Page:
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IBM’s Holodeck-style classroom tech makes language-learning apps look primitive

How AI helps students learn Mandarin at RPI

Whether it’s apps like Duolingo or the ease of travel, there are plenty of ways technology has made it more straightforward to learn a second (or third or fourth …) language. Now, IBM Research and New York’s Rensselaer Polytechnic Institute have come up with an entirely new high-tech approach — and it totally reminds us of the Vulcan school from 2009’s Star Trek movie.

Called the Cognitive Immersive Room (CIR), it pairs an A.I.-powered chatbot smart assistant with a 360-degree panoramic display system to place users into a variety of immersive locations to try out their language skills. Currently, it’s being used for Mandarin, which is widely considered to be among the more difficult languages for Westerners to learn. The CIR setup drops students into scenarios like a restaurant in China and a tai chi class, where they can put their Mandarin to the test.

“The Cognitive Immersive Classroom is a very important use case for us,” Hui Su, Director of the Cognitive and Immersive Systems Lab at IBM Research, told Digital Trends. “We are currently focusing on language learning, and are building the classroom for students who study Mandarin as a second language. In this classroom, students are immersed into a 360-degree [environment], surrounded by real-life scenes such as a restaurant, street market, and garden. They can talk to the avatars, such as the waiters and salesmen on the screens, and perform tasks like ordering drinks and food and buying products. These tasks are developed as games for students to complete. In these games, the students will be able to practice and learn Chinese languages in a culture-rich environment, and talk to the A.I. agents who can understand what they just said.”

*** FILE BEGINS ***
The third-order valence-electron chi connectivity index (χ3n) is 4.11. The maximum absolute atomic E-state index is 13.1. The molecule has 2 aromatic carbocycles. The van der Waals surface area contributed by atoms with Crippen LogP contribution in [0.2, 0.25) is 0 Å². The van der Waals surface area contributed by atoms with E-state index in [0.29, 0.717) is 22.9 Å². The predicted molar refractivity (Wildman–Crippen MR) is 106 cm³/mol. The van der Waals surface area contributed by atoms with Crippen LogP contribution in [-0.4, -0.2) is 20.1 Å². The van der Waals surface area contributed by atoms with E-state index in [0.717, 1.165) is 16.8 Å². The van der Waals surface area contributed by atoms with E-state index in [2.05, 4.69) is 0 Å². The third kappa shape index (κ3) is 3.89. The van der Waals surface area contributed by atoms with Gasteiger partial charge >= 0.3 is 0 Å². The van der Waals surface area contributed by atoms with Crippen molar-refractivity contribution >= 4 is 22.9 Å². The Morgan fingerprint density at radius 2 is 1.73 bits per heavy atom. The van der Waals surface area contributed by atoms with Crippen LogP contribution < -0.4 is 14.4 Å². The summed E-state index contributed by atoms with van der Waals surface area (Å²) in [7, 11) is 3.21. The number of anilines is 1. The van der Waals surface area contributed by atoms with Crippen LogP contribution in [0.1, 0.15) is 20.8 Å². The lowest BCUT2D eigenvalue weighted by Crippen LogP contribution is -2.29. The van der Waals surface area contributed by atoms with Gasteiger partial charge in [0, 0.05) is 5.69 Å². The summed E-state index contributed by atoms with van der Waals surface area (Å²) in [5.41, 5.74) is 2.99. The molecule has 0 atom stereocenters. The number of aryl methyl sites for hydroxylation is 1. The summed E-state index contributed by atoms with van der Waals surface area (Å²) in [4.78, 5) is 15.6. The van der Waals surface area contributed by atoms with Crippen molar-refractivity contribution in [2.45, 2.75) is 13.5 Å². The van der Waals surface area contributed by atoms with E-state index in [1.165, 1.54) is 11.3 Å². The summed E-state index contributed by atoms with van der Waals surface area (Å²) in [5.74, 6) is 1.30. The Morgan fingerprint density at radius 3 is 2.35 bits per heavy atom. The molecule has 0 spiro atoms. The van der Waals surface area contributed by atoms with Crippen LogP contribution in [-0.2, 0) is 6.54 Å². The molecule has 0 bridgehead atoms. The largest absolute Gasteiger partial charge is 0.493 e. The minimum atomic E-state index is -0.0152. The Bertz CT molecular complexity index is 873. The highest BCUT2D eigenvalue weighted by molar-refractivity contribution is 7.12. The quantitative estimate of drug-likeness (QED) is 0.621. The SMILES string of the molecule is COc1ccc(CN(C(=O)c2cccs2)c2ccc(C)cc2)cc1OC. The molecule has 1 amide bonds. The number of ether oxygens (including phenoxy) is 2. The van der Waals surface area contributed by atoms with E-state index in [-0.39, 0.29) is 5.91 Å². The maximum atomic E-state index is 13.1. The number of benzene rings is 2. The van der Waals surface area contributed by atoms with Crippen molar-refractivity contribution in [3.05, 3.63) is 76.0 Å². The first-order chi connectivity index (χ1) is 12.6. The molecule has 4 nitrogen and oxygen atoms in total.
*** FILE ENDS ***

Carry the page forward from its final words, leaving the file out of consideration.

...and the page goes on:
Image used with permission by copyright holder

To make the experience even more immersive, the room is kitted out with cameras, Kinect devices, and microphones. This makes it possible to, for instance, point at an object and say “what is that?” and have the question answered. The microphones, meanwhile, can pick up on every nuance of a speaker’s words.

“A pitch contour analysis function was developed to visualize the difference between the students’ pronunciations and those by native speakers, so that students could see easily where their tone pronunciations need to be improved,” Su said. “The classroom is a brand-new initiative to integrate A.I. technologies and human-scale immersive technologies together for Mandarin teaching. We are using IBM Watson speech recognition and natural language understanding for English and Chinese.”

Coming soon to a classroom near you. Or, at least, we really, really hope it is.

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Luke Dormehl
I'm a UK-based tech writer covering Cool Tech at Digital Trends. I've also written for Fast Company, Wired, the Guardian…
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